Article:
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FlashReport Weblog on California Politics

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Katy Grimes

Alameda County ‘secretary’ will retire wealthy

Is anyone still buying the idea that government workers are “public servants,” and so valuable they must be paid so much more than their counterparts in the private sector? Or are some just better scammers?

Alameda County Administrator Susan Muranishi is currently paid more than $420,000 in pay and benefits… and she will receive more than $420,000 annually for the rest of her life.

“The County Administrator is responsible for the implementation of policies and decisions of the Board of Supervisors,” the Alameda County website says. She’s the top secretary. It’s what we used to call today’s ‘administrators.’ Her office is responsible for managing the clerical support work for the County Supervisors.

ABC News in the East Bay reported Susan Muranishi is paid a base salary of nearly $302,000. And Muranishi is allowed to pile on more than $121,000 in other compensation,… Read More

Katy Grimes

Sacramento growth plan: more low-income housing

When the going gets tough, the tough go shopping. But not in downtown Sacramento. There isn’t anyplace to shop in Sacramento’s downtown any more, other than the one remaining Macy’s in the wilting Downtown Plaza shopping mall. But even that store is on the chopping block, should Mayor Kevin Johnson’s vision of a “world-class city” with a downtown arena, actually come to fruition.

But now, there is yet another new plan to “save” downtown and the K Street Mall.

The historic K Street Mall

K Street, along with J Street, was Sacramento’s original main street, chosen because it was the most direct route to Sutter’s Fort from the river.

During the gold rush, K Street became the main business street. Dry goods stores and hotels appeared along K Street to sell goods to new arrivals and miners. Many of Sacramento’s first fortunes were made… Read More

Katy Grimes

Obamacare coming to a politician near you

SACRAMENTO — Californa’s desire to be the first state to do everything has never been more evident now that Obamacare has been signed into law.

And California lawmakers haven’t let any grass grow under their feet since passage of the Affordable Care Act in 2010. In January, Gov. Jerry Brown issued a proclamation to convene an extraordinary session of the Legislature to continue the work of implementing the federal Patient Protection and Affordable Care Act.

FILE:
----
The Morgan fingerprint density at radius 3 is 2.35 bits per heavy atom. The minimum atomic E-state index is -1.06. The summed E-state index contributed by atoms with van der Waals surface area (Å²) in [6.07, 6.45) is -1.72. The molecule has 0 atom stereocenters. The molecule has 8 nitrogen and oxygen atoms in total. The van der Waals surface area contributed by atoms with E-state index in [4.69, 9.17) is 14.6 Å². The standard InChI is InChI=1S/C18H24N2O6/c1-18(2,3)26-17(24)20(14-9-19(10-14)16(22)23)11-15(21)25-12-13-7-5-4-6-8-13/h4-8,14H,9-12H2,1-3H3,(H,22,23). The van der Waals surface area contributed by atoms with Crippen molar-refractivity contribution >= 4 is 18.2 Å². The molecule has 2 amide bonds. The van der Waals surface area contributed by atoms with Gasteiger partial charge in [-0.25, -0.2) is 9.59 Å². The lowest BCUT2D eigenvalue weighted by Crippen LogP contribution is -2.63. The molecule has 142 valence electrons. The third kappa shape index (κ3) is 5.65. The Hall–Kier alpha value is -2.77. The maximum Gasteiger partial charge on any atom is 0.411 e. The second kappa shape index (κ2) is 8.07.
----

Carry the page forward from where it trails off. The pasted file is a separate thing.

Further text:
Obamacare cheat sheet

Under the Patient Protection and Affordable Care Act, also known as federal health care reform, or Obamacare, the state has the option to expand its Medi-Cal Program to cover over one million low–income adults who are currently ineligible.

Unlike some states, which have refused to implement the Obamacare health exchanges, California has embraced the federal health care plan and already began the process of implementation.

This means beginning January 1, 2014, the federal government will pay all of the costs associated with the Medi-Cal expansion, and do this for three years. Beginning January 1, 2017, the federal government will begin to decrease its portion,… Read More

Katy Grimes

Pravda laughs at American global warming hysteria

Imagine my surprise when I found an article in Pravda mocking Western academics, scientists, environmentalists and government elites for using the cause célèbre of “man-made global warming” as a way to “control the lives and behaviors of their populations.”

“Now, with their economies in a spiral of debt laden, non-manufacturing recession (if not out and out depression), the Elites, who sense they are loosing their grip or toe hold on key economic regions outside their home regions, are once again calling out… Read More

Katy Grimes

Calif. economy: Ya sure, you betcha, we’re fine!

The latest barrage of “news” reports that California is enjoying an economic recovery is evidence that this is most likely being driven by Gov. Jerry Brown’s office.

Ya sure, you betcha, we’re fine.